Orlando Magic Madness 2020: Shaquille O’Neal is your champion

Shaquille O'Neal stands tall over every figure in Orlando Magic history. (Photo credit should read TONY RANZE/AFP via Getty Images)
Shaquille O'Neal stands tall over every figure in Orlando Magic history. (Photo credit should read TONY RANZE/AFP via Getty Images) /

The choice to win our Orlando Magic Madness tournament could only be one player. Shaquille O’Neal put the Magic on the map and stands tall over all.

In Orlando Magic history, one figure still looms over everyone.

There is still no denying this. There is still no escaping this. Every player has to measure up against him. Every team is measured against his teams. Even if his time on the team was short, he still towers over everything.

The Magic have a clear Mt. Rushmore — a top four that defines every era of Magic history. Four players who define every moment in Magic history and everything this franchise measures itself to be.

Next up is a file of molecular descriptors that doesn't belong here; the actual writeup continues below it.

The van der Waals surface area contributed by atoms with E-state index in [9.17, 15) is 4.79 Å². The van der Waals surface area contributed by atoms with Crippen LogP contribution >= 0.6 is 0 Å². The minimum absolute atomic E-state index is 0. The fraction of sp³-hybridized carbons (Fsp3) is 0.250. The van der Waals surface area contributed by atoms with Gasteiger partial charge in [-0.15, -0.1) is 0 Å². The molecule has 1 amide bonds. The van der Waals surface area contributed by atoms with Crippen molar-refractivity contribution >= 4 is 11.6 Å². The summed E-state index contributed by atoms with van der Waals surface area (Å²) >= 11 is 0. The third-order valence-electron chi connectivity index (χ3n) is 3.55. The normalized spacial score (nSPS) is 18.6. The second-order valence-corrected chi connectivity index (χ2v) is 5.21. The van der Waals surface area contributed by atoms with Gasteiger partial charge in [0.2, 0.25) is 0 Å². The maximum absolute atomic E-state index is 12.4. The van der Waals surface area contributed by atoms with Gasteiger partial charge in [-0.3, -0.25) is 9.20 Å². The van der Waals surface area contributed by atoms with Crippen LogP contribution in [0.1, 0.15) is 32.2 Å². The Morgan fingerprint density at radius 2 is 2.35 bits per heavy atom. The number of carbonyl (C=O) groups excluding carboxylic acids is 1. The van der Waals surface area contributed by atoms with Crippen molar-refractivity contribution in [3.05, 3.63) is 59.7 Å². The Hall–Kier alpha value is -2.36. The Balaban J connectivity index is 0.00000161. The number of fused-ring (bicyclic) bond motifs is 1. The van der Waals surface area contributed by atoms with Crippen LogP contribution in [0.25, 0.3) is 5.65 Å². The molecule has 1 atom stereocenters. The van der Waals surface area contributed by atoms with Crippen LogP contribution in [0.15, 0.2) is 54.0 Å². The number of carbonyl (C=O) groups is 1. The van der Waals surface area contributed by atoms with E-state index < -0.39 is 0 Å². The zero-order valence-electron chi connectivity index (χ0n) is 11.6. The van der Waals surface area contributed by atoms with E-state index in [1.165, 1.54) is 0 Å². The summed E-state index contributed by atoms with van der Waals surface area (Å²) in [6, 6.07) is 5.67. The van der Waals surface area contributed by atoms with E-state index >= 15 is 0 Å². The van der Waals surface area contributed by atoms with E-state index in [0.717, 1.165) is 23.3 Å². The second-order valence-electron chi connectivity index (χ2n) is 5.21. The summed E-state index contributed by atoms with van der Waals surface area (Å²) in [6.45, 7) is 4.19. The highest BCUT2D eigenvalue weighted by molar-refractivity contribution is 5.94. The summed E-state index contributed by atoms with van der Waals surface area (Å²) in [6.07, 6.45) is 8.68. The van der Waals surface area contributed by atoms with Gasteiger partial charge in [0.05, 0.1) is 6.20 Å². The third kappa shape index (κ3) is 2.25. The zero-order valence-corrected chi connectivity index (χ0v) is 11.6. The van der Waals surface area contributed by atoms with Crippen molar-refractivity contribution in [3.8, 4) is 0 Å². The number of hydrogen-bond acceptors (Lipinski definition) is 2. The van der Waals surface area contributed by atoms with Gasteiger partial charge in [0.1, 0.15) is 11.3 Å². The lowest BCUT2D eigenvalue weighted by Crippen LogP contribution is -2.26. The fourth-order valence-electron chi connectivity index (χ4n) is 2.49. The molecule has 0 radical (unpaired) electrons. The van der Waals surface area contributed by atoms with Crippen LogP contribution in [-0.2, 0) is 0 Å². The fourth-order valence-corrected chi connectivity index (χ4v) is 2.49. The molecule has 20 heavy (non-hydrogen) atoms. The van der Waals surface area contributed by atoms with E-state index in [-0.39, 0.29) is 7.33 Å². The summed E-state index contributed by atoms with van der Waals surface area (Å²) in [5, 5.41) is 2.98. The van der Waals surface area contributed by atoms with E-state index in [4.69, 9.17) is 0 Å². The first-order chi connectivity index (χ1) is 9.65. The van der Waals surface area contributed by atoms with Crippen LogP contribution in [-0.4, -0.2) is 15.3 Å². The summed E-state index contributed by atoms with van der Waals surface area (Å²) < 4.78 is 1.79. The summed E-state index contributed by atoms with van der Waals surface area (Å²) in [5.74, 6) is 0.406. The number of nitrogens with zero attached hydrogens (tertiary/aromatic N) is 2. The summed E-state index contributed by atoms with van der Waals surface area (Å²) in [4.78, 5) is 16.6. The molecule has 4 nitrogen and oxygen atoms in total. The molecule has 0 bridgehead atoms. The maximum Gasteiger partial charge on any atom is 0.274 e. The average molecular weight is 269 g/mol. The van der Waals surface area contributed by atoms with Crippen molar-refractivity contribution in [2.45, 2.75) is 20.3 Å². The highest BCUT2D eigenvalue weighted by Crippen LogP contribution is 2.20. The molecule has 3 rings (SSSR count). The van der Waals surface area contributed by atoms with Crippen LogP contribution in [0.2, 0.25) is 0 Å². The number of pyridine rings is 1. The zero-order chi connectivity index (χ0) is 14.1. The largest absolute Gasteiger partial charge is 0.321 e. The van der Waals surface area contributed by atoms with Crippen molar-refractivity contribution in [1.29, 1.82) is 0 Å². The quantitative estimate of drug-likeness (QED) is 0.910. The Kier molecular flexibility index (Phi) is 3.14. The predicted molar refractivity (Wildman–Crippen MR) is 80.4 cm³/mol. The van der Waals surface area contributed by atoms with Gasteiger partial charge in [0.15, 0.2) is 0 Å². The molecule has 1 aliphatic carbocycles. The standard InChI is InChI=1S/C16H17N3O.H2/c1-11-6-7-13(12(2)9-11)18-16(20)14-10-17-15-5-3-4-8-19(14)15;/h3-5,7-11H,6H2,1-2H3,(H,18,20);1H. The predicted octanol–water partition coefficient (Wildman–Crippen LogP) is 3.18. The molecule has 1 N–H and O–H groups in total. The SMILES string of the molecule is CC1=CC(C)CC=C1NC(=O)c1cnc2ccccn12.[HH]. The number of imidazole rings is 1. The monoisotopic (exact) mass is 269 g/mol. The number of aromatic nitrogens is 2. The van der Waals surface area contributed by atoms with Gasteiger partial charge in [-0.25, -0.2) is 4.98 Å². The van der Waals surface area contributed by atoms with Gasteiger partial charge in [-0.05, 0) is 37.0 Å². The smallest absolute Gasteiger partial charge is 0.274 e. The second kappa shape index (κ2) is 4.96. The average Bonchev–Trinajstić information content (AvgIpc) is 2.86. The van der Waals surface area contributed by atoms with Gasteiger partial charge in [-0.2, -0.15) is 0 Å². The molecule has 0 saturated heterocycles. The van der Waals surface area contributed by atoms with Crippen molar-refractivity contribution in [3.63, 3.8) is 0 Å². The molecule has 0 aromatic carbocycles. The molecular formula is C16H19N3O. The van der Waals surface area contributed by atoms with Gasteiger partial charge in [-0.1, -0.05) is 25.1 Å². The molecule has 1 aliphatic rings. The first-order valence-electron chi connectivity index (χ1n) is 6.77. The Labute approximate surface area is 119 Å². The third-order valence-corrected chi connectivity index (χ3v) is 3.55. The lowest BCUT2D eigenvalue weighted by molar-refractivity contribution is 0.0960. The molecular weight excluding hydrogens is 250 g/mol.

But even then one man stands above the rest.

That became clearer and clearer as we broke down and analyzed this #MagicMadness tournament of 64 of the best players in Magic history I created to pass the time during the league’s hiatus. The players that stood out were the ones who impacted fans and had a clear influence on how people perceive the Magic.

There was a mix of popularity tinged in the results — we will break down the lessons learned in a future post. But ultimately, the result was always self-evident. The player who could win this tournament is the one who still has an influence on so many things in how people view the franchise. The one who helped put the team on the map.

The winner of our #MagicMadness tournament and the legitimate claimant to the title of Best Player in Magic history is none other than Shaquille O’Neal.

The vote, as you can see, was extremely close between our finalists — Shaquille O’Neal and Tracy McGrady. Only 30 total votes separated the two players in the final poll. That turned out to be one of the closest votes in the entire tournament — when it comes to Magic history, the better players are fairly evident.

O’Neal is undoubtedly a titan in Magic history. He averaged 27.2 points and 12.5 rebounds per game in four seasons with the Magic. He guided the team to its first playoff berth in 1994 and then to the NBA Finals in 1995.